Ihara M.,National Cerebral and Cardiovascular Center |
Asanuma H.,Kyoto Prefectural University |
Yamazaki S.,National Cerebral and Cardiovascular Center |
Kato H.,Osaka University |
And 8 more authors.
American Journal of Physiology - Heart and Circulatory Physiology | Year: 2015
Dipeptidyl peptidase 4 (DPP4) inhibitors suppress the metabolism of the potent antihyperglycemic hormone glucagon-like peptide-1 (GLP-1). DPP4 was recently shown to provide cardioprotection through a reduction of infarct size, but the mechanism for this remains elusive. Known interactions between DPP4 and adenosine deaminase (ADA) suggest an involvement of adenosine signaling in DPP4 inhibitor-mediated cardioprotection. We tested whether the protective mechanism of the DPP4 inhibitor alogliptin against myocardial ischemia-reperfusion injury involves GLP-1- and/or adenosine-dependent signaling in canine hearts. In anesthetized dogs, the coronary artery was occluded for 90 min followed by reperfusion for 6 h. A 4-day pretreatment with alogliptin reduced the infarct size from 43.1 ± 2.5% to 17.1 ± 5.0% without affecting collateral flow and hemodynamic parameters, indicating a potent antinecrotic effect. Alogliptin also suppressed apoptosis as demonstrated by the following analysis: 1) reduction in the Bax-to-Bcl2 ratio; 2) cytochrome c release, 3) an increase in Bad phosphorylation in the cytosolic fraction; and 4) terminal deoxynucleotidyl transferase dUTP nick end labeling assay. This DPP4 inhibitor did not affect blood ADA activity or adenosine concentrations. In contrast, the nonselective adenosine receptor blocker 8-(p-sulfophenyl) theophylline (8SPT) completely blunted the effect of alogliptin. Alogliptin did not affect Erk1/2 phosphorylation, but it did stimulate phosphorylation of Akt, glycogen synthase kinase-3β, and cAMP response element-binding protein (CREB). Only 8SPT prevented alogliptin-induced CREB phosphorylation. In conclusion, the DPP4 inhibitor alogliptin suppresses ischemia-reperfusion injury via adenosine receptor- and CREB-dependent signaling pathways. © 2015 the American Physiological Society.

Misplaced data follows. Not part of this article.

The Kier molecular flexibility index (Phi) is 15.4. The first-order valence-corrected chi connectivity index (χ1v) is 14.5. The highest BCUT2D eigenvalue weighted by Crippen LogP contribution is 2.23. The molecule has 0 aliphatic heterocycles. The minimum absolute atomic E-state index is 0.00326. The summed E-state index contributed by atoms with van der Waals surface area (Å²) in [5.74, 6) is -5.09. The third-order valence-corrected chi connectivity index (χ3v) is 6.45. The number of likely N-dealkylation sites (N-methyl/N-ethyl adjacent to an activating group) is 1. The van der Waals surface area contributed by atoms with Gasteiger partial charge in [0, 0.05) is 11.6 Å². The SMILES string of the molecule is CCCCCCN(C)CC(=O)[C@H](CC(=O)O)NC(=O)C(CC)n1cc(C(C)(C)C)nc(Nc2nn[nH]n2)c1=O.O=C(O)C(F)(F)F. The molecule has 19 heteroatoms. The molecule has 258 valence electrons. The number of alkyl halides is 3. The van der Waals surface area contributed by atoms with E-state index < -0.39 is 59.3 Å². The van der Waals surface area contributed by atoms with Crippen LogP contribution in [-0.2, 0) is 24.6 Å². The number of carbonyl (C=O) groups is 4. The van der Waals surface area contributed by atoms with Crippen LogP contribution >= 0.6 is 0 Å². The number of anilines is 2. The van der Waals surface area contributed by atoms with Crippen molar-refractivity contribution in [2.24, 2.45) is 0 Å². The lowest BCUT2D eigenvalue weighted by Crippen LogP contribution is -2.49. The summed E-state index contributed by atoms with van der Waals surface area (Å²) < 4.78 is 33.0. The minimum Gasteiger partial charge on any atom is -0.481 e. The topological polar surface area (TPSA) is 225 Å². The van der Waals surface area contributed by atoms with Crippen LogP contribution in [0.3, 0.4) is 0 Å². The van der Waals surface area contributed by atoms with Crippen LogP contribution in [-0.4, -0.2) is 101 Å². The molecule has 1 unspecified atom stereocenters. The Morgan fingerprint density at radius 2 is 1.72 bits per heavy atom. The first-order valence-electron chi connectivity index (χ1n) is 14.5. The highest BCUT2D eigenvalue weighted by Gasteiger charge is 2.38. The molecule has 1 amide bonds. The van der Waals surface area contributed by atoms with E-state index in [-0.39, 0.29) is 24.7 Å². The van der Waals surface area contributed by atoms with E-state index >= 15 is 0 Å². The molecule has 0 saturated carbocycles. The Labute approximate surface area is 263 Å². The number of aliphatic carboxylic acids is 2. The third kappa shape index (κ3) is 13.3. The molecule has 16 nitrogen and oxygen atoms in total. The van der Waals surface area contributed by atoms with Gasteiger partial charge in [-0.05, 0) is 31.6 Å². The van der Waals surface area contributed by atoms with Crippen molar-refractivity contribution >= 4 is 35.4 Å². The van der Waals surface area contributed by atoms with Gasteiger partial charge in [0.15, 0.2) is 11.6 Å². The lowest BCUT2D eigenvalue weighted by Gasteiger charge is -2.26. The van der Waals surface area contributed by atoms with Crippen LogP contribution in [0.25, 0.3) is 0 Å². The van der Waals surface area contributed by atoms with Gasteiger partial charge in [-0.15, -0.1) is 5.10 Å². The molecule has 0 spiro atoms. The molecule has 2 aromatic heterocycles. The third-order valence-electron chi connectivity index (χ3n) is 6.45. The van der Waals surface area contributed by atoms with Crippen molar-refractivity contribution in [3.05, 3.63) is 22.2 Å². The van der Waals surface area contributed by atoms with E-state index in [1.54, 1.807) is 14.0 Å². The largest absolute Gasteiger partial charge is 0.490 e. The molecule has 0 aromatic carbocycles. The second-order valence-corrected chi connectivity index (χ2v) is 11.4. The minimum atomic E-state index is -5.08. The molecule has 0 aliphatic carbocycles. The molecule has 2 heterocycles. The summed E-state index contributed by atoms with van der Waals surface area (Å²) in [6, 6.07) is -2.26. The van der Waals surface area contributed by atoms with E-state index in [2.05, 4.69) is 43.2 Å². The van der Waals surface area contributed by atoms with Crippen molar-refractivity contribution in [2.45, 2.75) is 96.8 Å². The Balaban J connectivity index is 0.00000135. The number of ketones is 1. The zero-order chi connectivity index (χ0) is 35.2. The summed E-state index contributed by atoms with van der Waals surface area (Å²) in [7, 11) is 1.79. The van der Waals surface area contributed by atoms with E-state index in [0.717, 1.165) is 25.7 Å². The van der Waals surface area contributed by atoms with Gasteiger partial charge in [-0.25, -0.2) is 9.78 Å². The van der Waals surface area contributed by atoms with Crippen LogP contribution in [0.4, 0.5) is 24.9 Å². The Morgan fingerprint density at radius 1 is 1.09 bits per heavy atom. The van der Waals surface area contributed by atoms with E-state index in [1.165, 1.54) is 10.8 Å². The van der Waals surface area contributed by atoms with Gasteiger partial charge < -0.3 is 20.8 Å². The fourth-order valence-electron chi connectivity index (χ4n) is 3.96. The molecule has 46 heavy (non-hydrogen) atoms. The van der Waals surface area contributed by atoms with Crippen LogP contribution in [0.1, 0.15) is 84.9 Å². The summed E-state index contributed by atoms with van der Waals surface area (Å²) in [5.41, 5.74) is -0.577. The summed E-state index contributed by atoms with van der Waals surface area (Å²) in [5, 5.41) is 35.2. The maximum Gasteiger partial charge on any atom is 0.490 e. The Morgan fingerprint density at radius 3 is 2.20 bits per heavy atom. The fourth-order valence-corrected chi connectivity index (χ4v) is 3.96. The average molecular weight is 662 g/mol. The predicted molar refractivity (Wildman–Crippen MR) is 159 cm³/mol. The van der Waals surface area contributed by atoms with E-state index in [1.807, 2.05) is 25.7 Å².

Endo K.,National Cerebral and Cardiovascular Cente |
Weng H.,National Cerebral and Cardiovascular Cente |
Kito N.,National Cerebral and Cardiovascular Cente |
Fukushima Y.,National Cerebral and Cardiovascular Cente |
Iwa N.,National Cerebral and Cardiovascular Cente
Biomedical Research (Japan) | Year: 2013
MicroRNAs (miRNAs) are endogenous small RNAs (length, 18-23 nucleotides) that regulate gene expression. Recently, plasma miRNAs have been investigated as biomarkers for various diseases. In the present study, we explored cell- or tissue-specific miRNAs and assessed the applicability of miRNA profiling for identifying biomarkers of tissue injuries. miRNA analyses in various human and rat tissues identified several candidate miRNAs with possible tissue-specific expression, some of which have already been reported. In the present study, we focused on pancreas-specific miRNAs, miR-216a and miR-216b. Laser microdissection revealed that miR-216a and 216b were predominantly expressed in acinar cells of the pancreas as compared to Langerhans' islet. Plasma concentrations of miR-216a and miR-216b considerably increased in a rat model of L-arginineinduced acute pancreatitis. The current results have confirmed that miRNA expression profiling in various cells is useful for providing biomarkers for cell- or tissue-specific injuries.